1927  Metropolitan Sergius proclaimed the declaration of loyalty of the Russian Orthodox Church to the Soviet state.

 

1928 Bernard Levin, English journalist, author, and broadcaster, was born  (d. 2004).

 

1930 Frank McCourt, Irish-American author, was born  (d. 2009).

 

1934  The first All-American Soap Box Derby was held in Dayton, Ohio.

1934  The creation of the position Führer was approved by the German electorate with 89.9% of the popular vote.

1939 Ginger Baker, English musician (Cream), was born.

1940 Johnny Nash, American singer-songwriter, was born.

1940 First flight of the B-25 Mitchell medium bomber.

 

1942  Operation Jubilee – the 2nd Canadian Infantry Division led an amphibious assault by allied forces on Dieppe, France and failed.

 

1944  As his damaged Hawker Typhoon fighter-bomber rapidly lost height, Pilot Officer James Stellin struggled to avoid crashing into Saint-Maclou-la-Brière, a village of 370 people in the Seine-Maritime region. He succeeded, but at the cost of his own life.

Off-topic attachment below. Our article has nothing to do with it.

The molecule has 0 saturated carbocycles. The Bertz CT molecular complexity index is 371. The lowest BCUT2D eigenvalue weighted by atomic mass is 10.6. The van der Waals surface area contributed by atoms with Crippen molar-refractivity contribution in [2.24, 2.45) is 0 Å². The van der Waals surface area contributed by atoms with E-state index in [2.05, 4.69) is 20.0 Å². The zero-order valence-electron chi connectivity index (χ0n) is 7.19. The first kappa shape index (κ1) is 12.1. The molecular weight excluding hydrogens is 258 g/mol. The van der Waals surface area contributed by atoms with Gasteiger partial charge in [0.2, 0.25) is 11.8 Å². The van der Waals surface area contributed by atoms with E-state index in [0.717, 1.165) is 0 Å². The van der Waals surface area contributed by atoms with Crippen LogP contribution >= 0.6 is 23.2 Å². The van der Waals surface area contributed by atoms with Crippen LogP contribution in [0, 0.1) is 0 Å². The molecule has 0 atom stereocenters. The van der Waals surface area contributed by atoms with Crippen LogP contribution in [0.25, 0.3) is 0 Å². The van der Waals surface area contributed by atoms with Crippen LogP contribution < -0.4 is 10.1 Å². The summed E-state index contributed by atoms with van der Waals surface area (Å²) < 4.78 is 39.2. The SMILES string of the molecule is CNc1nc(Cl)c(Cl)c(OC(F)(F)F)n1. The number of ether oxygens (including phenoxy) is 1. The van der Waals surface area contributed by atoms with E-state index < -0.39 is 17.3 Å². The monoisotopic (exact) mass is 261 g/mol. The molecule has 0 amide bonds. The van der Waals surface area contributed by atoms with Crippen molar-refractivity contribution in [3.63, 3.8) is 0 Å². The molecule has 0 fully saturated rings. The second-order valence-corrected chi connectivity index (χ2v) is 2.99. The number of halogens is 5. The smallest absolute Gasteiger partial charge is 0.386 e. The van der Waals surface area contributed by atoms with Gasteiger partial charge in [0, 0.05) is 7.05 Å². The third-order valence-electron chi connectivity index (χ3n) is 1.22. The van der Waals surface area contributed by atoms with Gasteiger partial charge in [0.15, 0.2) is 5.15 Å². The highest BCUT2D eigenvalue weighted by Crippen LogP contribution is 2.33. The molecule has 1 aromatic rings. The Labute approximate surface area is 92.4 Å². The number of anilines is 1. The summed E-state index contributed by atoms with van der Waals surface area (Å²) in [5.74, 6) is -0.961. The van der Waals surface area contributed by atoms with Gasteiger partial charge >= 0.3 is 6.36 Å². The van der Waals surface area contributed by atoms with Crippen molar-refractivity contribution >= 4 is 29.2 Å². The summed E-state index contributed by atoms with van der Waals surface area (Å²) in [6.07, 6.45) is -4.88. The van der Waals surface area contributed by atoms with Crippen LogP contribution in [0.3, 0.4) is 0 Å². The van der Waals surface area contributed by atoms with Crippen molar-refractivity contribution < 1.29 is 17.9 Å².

Kiwi pilot's sacrifice saves French village

1944  Liberation of Paris – Paris rose against German occupation with the help of Allied troops.

 
Crowds of French patriots line the Champs Elysees-edit2.jpg

1945   Viet Minh led by Ho Chi Minh took power in Hanoi.

 

1946 Bill Clinton, 42nd President of the United States, was born.

1951 John Deacon, English musician (Queen), was born.

1953  Cold War: the CIA helped to overthrow the government of Mohammed Mossadegh in Iran and reinstated the Shah Mohammad Reza Pahlavi.